(And why I don't like the term).
Corrective makeup (or grooming as I refer to it for guys) can be as simple as using makeup to address excess shine, a blemish or darkness under the eyes. Other times, corrective makeup may be more complex, like working with someone who has had a facial trauma, is experiencing illness or has a congenital effect (note the intentional lack of word ‘defect’).
The History of the Term
Early in my career corrective makeup was often referred to as camouflage or paramedical makeup, sometimes even called restorative makeup. Whatever the term, it is often more important that my work go unnoticed than noticed, so as not to look like one has makeup on at all. The makeup should give the appearance of balance to features affected by any number of factors like the ones listed above.
The goal is to neutralize these appearance-related concerns, but this is not the only goal. I believe corrective makeup should be coupled with products and application that support the integrity of the skin.
I've been a hair and makeup artist for over 25 years. In that time, I have worked in both media and medical settings. In the media setting I worked with advertising and fashion for print, television and film; with models, musicians, movie stars and the like.
In the medical community I have worked in private practice, hospitals and cancer centers. I have had the privilege of working with plastic and reconstructive surgeons, dermatologists, oncologists, and psychologists. I have worked with persons with cancer, traumatic facial injuries, congenital factors and elective procedures.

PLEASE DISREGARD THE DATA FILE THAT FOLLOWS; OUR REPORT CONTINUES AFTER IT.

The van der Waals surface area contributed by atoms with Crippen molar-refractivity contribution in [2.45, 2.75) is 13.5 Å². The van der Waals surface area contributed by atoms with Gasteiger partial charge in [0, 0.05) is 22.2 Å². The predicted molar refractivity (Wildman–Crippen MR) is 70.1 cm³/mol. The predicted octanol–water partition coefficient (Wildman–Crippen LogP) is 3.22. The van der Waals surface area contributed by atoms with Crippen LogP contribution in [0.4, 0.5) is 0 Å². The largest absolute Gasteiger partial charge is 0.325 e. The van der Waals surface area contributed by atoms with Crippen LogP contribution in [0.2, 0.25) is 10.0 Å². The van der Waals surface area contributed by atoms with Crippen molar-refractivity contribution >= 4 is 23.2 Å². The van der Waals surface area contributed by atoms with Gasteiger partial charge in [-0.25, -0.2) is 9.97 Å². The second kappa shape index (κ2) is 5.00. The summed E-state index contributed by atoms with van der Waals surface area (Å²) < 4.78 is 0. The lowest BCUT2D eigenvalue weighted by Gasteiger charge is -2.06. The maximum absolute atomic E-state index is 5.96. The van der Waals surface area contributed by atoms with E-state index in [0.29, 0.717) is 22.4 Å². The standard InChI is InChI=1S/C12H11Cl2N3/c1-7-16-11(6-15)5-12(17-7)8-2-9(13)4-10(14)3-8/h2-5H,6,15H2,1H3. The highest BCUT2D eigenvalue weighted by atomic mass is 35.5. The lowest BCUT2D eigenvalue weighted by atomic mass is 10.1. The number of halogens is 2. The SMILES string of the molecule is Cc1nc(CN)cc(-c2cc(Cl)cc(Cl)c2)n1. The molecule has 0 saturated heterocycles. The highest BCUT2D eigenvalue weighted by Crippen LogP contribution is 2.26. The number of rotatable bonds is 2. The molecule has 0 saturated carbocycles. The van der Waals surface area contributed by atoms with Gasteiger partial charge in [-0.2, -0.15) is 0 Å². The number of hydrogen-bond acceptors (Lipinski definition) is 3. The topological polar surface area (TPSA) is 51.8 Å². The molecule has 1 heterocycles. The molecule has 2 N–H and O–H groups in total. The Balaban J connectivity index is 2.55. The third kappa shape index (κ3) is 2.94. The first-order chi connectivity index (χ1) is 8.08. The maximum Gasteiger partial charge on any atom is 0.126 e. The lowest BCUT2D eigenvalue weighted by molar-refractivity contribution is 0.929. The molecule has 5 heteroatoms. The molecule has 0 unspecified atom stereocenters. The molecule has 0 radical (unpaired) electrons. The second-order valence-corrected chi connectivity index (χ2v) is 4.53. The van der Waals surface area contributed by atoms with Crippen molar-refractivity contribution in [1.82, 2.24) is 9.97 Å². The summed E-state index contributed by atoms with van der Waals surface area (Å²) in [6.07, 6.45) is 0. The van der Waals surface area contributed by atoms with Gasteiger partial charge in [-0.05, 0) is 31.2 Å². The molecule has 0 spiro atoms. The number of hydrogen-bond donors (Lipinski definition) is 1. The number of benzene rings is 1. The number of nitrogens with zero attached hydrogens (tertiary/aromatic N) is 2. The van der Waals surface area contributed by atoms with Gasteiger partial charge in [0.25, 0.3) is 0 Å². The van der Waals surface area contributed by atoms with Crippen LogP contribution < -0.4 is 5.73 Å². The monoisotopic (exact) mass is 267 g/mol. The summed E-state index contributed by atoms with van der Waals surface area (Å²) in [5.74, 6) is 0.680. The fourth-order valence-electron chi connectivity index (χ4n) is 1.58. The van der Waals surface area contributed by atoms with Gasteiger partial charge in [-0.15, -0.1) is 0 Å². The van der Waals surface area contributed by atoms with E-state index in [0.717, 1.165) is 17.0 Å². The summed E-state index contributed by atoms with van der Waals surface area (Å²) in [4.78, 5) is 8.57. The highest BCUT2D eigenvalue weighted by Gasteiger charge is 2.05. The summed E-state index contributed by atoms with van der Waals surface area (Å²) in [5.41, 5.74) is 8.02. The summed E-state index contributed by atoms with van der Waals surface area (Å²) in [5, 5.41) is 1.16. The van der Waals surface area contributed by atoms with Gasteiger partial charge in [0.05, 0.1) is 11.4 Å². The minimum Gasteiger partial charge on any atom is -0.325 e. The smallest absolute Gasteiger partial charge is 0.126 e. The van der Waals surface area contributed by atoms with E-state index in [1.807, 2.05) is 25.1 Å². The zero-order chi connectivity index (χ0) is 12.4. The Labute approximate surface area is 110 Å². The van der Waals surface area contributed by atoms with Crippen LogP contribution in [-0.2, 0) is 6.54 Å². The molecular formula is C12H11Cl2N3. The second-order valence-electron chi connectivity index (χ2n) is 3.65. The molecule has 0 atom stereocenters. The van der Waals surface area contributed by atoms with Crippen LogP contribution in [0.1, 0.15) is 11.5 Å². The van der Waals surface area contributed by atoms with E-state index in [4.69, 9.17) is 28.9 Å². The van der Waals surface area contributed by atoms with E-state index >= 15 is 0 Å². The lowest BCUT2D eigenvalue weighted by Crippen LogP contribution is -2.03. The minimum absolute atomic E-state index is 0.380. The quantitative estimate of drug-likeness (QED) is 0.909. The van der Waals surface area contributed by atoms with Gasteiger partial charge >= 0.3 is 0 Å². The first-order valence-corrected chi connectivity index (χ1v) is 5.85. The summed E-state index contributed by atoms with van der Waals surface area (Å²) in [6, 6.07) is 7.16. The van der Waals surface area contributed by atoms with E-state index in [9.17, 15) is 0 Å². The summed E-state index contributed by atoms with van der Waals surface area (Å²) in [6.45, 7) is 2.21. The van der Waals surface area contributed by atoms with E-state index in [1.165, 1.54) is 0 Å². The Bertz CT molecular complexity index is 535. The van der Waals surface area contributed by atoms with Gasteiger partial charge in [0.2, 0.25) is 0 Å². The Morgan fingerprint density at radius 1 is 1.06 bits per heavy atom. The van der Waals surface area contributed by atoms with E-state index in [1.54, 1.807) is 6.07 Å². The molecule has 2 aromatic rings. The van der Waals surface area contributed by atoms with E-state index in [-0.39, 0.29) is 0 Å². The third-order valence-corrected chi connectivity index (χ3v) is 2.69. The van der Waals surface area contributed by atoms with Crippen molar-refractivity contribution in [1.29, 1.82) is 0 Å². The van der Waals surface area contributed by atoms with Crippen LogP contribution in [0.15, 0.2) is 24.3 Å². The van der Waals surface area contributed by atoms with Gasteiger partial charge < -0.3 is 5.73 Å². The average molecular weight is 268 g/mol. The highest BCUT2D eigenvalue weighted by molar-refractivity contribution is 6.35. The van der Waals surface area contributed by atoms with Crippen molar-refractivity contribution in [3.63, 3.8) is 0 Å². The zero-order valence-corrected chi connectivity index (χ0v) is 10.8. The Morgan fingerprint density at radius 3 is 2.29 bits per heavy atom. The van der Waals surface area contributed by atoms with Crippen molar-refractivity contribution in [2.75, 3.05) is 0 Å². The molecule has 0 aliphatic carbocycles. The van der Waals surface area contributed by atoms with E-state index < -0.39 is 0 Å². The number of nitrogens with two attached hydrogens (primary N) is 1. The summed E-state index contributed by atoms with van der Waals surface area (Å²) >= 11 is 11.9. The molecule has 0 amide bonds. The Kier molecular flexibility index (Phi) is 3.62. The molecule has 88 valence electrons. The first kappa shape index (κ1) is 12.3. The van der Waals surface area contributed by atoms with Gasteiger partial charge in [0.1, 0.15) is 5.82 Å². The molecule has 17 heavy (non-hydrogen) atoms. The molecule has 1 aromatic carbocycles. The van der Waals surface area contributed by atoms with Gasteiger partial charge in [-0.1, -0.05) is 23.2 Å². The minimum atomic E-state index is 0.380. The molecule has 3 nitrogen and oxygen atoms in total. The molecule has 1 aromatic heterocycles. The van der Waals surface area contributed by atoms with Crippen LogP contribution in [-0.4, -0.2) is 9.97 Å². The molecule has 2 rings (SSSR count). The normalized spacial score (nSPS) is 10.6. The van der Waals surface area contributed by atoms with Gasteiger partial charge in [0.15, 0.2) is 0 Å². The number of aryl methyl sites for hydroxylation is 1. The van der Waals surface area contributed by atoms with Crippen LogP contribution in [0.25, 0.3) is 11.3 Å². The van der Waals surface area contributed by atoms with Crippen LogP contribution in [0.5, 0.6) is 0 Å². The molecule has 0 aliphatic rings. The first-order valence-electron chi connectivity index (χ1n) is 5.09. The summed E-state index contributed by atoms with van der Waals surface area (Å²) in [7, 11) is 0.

These combined experiences guide my definition of corrective makeup. It was in advertising where I realized that everyone gets some form of benefit from corrective makeup, whether that’s reducing shine or addressing darkness under the eyes. The experience I received working under the guidance of the medical community helped me understand the sensitivities of working with patients. After all, aren’t all patients people first?
The key to corrective makeup is discussing, and sometimes helping to manage, a person’s expectations. In some cases, the makeup creates amazing transformations. And yet in others, makeup itself does very little to 'correct' one’s appearance related issues. With expectations set, I've seen the placement of color and choice of product that makes a slight, almost negligible difference to the eye lift the spirit of my clients immeasurably.
-How one looks is not important. It is how one feels about how one looks that matters.-
The Modern Term
My modern definition of corrective makeup: the use of makeup to help bring balance to one’s appearance (rather than to cover up or correct).
Whatever the reason one seeks this service, for me, the term corrective makeup feels, well incorrect. I prefer the term medical makeup. This is not recognized yet, but it seems more appropriate and doesn’t carry the almost judgmental tone that can come from the word ‘correct’. I'd love your thoughts.